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PESKY GEE

Heavy Prog • United Kingdom


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Pesky Gee biography
Leicester septet PESKY GEE has an interesting history significant to prog that reaches back to 1966 when they started as a 'soul' band playing the club circuit. By 1969 when they released their one and only album 'Exclamation Mark' on Pye Records (intended to simply be '!' but for a record company mix-up), they had become what could be described as progressive rhythm 'n blues with a heavy sound in Jess "Zoot" TAYLOR's prominent Hammond organ and the scratchy guitar of Jim GANNON (replaced by Chris DREDGE in the spring of '69). Also on board was Clive JONES with his sax and flute. Imitating JOPLIN and her Holding Co. and featuring the moody crooning of Kay GARRET, the band was a quite competent ensemble that jammed as well as they covered others' material but with a distinct prog and jazz-rock inclination. The group broke-up in September 1969 and by 1970, had transformed into BLACK WIDOW with fewer members and a completely re-hauled format, and debuted 'Sacrifice' that year.

'Exclamation Mark' is an average but earnest recording by a band that seemed a bit torn about what it really wanted to be and features quite a few covers. Jon Mills of the All Music Guide notes; "Not a solid affair but representative of the change in the British music scene of the late '60s".

Only suggested for fans of the very earliest heavy progressive incarnations that were coming over from the burgeoning psych and blues scenes [and for BLACK WIDOW enthusiasts] though a very decent little band nonetheless.


-- Atavachron (David) --




Why this artist must be listed in www.progarchives.com :
A small but significant link in the blues-rock/psych/prog continuum and birthed one of the more popular cult prog bands.



Discography:
Exclamation Mark, studio album (1969)

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PESKY GEE discography


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2.77 | 10 ratings
Exclamation Mark
1969

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PESKY GEE Reviews


Showing last 10 reviews only
 Exclamation Mark by PESKY GEE album cover Studio Album, 1969
2.77 | 10 ratings

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Exclamation Mark
Pesky Gee Heavy Prog

Review by ZowieZiggy
Prog Reviewer

3 stars I was drawn into this band after having discovered Black Widow and I decided to listen their one and only album !.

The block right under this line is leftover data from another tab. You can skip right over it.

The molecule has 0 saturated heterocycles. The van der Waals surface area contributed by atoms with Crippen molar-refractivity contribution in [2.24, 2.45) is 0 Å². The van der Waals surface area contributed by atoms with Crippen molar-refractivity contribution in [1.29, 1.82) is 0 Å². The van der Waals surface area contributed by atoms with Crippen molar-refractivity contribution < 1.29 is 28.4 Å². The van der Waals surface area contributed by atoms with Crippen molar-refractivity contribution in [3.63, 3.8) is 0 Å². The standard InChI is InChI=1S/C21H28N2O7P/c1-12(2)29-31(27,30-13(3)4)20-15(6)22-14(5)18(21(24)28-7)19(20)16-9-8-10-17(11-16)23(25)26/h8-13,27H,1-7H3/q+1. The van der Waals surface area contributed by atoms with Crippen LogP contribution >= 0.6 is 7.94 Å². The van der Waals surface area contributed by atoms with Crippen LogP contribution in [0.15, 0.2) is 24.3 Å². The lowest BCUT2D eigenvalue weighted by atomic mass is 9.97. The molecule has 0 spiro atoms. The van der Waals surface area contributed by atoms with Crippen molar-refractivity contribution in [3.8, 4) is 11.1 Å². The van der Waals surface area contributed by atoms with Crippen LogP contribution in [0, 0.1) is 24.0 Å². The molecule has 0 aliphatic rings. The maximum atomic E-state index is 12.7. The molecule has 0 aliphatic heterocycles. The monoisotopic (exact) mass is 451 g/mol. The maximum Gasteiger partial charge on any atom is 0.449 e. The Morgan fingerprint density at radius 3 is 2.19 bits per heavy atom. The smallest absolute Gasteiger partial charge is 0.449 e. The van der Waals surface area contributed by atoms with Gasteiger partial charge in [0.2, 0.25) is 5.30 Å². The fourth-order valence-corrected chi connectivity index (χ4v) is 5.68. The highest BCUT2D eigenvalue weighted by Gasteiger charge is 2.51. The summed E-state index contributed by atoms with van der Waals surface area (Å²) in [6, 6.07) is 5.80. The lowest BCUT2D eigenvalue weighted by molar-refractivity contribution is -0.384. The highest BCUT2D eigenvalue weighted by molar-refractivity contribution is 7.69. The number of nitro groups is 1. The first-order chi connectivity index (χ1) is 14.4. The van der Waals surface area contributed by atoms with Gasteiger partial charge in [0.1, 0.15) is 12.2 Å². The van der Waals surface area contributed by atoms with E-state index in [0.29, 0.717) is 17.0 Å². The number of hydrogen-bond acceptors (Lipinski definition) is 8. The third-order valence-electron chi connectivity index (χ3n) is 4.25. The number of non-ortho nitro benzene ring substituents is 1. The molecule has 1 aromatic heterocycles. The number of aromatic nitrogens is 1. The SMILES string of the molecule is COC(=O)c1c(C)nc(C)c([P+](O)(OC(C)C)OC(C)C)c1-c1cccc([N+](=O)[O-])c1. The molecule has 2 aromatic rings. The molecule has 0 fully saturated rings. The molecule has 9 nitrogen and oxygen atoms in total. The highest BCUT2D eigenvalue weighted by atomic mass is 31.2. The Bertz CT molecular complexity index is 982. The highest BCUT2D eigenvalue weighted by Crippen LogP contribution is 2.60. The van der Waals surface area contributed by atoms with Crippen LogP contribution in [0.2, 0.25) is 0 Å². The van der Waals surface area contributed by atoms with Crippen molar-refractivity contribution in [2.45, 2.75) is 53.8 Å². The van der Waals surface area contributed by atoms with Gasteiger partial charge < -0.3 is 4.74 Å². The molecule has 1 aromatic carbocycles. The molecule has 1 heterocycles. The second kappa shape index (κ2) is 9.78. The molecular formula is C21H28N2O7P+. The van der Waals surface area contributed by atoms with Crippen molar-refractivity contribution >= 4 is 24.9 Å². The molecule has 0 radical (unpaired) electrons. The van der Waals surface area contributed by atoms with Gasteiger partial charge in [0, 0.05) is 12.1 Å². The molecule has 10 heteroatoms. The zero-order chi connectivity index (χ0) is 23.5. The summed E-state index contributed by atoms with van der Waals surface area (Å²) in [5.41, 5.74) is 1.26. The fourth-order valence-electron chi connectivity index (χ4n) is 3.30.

The sound of this album perfectly fits into the late sixties: psychedelic, bluesy and hectically rocking. It is undeniable that this band got some late recognition due to their follow-up career. Almost all members be featured into BW.

This work doesn't hold any jewel like Sacrifice for instance, but the album rocks alright and the opener is quite catchy: Another Country contains all the ingredients I have described and it is a wonderful shortcut from this period.

There are some close relation with Mark I: the jazzy instrumental Pigs Foots starts in the style of Wring That Neck. This is another solid number even if the jazzy mood is a bit too much marked.

When I listened to Season Of The Witch, there was no doubt that the Airplane was nearby. It is maybe due to the fact that Kay Garret sounds close to the great Grace Slick. This cover from a Donovan song is quite interesting. Actually, Vanilla Fudge already covered it on their excellent album Renaissance.

On this album, Pesky Gee is also covering a Fudge song '(Where Is My Mind) while the Airplane also covered Donovan a couple of times. Donovan being the centre of the circle here. I consider this version of Season. superior to the one from the masters of covers.Quite a difficult exercise.

I won't have the same feeling about their Tull reprise Dharma For One. Too much jazzy (but this feeling already took place before). I would say that this album is of interest for the ones willing to have a preview of the early Black Widow and therefore is more a fan only affair.

Five out of ten would be more accurate than the tree stars I am giving mostly thanks to Season. and Born To Be Wild (from Steppenwolf). But if you ever want to listen to a real wild version of this song, you'll have to grab the incredible live one from Slade Alive. This is dynamite!